Johnson was so drunk and confused that, after he finally did sit down, he was unable to perform the day’s ceremonial task: to swear in the nation’s new senators.

Some suggested, ironically, impeachment. Lincoln, however, supported his new vice president. “It has been a severe lesson for Andy,” he said. “But I do not think he will do it again.”

2. Andrew Jackson, 1829

Jackson’s inauguration on the one hand belongs on a Best Inaugurations of All Time list, and for roughly the same reason that it makes this Worst-Of list: the massive party that followed the inauguration itself. Jackson, true to his campaign’s populist messaging, was the first president to take the oath of office in a public ceremony—one that took place outside the Capitol. A crowd of some 20,000 appeared to see him do it.

But oaths are short, and Jackie Evancho had not yet been born. What is a crowd of 20,000 to do to entertain themselves once the ceremony has ended? They made their way to the White House—where, even before Jackson came along, it was customary to have a post-inauguration reception to which people could come and shake the hand of the new president, perhaps have a glass of orange juice or a piece of cheese.

What wasn’t customary was the crowds. In the rough manner of those parties in sitcoms that kids throw when their parents are out of town, things soon got out of control. Guests’ shoes muddied the White House carpets. Soon, the crowd got rowdier. They began looting rooms. They began breaking dishes. One representative from South Carolina wrote the next day to Martin Van Buren, describing the events and dubbing the party a “Saturnalia.” The rooms of the White House would smell like the cheese that fallen onto and then been ground into the carpets for months afterward.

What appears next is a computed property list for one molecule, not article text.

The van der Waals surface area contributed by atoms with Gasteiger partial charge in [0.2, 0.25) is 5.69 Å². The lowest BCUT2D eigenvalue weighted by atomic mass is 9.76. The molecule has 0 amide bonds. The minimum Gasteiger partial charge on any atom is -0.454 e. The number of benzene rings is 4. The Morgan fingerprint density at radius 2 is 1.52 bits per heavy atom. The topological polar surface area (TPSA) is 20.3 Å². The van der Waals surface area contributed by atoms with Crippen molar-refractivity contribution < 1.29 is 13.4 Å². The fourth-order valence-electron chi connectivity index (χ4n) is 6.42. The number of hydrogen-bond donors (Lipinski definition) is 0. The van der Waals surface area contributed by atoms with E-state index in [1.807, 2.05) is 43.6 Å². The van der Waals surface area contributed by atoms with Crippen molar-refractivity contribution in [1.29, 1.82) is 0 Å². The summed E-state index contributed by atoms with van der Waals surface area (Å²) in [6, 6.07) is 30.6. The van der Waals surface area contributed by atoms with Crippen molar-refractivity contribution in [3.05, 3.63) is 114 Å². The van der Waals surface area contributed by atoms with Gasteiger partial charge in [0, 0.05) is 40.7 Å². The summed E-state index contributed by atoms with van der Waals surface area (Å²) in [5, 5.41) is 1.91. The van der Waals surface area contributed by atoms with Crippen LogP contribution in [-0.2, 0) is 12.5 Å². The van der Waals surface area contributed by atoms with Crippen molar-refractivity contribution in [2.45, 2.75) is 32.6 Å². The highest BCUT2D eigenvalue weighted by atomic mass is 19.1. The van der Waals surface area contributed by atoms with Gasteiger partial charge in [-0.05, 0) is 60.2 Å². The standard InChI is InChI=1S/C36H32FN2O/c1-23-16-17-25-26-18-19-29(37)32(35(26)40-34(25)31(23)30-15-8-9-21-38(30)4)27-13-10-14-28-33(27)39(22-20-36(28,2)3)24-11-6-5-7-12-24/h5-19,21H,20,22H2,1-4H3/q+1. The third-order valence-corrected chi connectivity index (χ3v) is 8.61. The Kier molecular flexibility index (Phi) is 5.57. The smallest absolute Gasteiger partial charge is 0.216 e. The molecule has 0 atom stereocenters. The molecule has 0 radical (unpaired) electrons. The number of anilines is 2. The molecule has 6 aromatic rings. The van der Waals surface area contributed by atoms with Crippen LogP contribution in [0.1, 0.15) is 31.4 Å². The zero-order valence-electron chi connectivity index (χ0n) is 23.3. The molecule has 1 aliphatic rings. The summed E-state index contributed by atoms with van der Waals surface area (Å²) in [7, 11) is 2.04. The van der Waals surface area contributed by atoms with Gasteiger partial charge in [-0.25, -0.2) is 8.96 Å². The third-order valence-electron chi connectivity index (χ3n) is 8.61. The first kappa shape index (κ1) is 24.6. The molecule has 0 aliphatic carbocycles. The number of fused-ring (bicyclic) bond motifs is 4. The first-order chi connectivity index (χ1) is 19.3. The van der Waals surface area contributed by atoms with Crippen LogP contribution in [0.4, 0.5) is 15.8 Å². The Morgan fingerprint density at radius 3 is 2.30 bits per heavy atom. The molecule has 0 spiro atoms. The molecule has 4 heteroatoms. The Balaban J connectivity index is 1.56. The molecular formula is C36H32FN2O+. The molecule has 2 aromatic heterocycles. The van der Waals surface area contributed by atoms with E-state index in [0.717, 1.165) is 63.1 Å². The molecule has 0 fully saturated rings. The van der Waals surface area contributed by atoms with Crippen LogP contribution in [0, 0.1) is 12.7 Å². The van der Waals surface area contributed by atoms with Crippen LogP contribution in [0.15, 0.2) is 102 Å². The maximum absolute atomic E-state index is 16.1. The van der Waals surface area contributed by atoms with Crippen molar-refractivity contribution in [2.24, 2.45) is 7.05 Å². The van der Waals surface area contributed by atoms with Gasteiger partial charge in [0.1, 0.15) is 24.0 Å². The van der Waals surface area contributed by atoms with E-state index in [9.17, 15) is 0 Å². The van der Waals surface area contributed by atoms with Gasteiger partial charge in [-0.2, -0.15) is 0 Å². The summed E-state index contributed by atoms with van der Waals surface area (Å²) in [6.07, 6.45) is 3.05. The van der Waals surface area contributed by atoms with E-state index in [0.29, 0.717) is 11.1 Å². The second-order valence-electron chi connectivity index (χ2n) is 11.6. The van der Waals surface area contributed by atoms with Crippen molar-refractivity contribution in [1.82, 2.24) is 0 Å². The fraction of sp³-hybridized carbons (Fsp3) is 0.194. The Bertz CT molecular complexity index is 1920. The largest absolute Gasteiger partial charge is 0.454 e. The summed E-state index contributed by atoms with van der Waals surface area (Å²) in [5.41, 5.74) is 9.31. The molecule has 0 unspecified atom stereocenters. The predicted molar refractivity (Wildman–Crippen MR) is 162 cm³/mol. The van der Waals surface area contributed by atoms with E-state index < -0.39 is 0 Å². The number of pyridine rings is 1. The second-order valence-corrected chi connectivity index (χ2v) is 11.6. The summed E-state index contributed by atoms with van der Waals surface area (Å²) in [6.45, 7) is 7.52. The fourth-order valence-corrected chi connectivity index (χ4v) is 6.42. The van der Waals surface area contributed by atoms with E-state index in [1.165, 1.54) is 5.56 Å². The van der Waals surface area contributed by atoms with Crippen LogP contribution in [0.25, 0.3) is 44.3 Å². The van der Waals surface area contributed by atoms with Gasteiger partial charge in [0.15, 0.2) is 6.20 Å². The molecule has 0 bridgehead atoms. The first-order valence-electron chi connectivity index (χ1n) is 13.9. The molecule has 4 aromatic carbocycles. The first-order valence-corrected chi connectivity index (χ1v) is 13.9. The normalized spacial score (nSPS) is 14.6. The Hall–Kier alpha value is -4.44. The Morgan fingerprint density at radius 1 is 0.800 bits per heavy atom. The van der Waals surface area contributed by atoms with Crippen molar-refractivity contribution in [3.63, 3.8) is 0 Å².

From the event meant to celebrate him and his presidency, Jackson had to escape, with the help of aides, through a window in the back of the White House. As for ending a party before the invention of electricity would allow you to simply turn the lights on? According to the Constitution Center, Antoine Michel Giusta, the White House steward, finally realized that the best way to get the drunken mob out of the White House was to take away its booze. Giusta moved the punch bowl outside, according to one report. “Other reports,” the Center notes, “indicated that staffers passed punch and ice cream through the White House’s windows to the crowd outside.”

To make matters worse? The wives of Jackson’s cabinet members got into a loud argument during his inaugural ball, occasioned by two of the women mean-girl-ing a third because they deemed her social standing too low and her moral standing unfit for the role of a cabinet wife. The event and its radiating effects would haunt Jackson’s entire first term, and would lead to the resignation of several of his cabinet members—including one Martin Van Buren.

Robert Cruikshank’s “President's Levee, or All Creation Going to the White House,” depicts the crowd in front of the White House following Andrew Jackson's first inaugural reception in 1829. (Library of Congress)

1. William Henry Harrison, 1841

First, Harrison delivered what was, by most accounts from listeners, a terrible, rambling speech—about Rome, about the great scope of history. It was, at 8,445 words, the longest inaugural address in history. But also: The 68-year-old delivered that speech in the cold, without a coat or a hat. He followed it up by attending a parade and then three different inaugural balls.  That speech killed him. Harrison died a month after the inauguration, of pneumonia and pleurisy.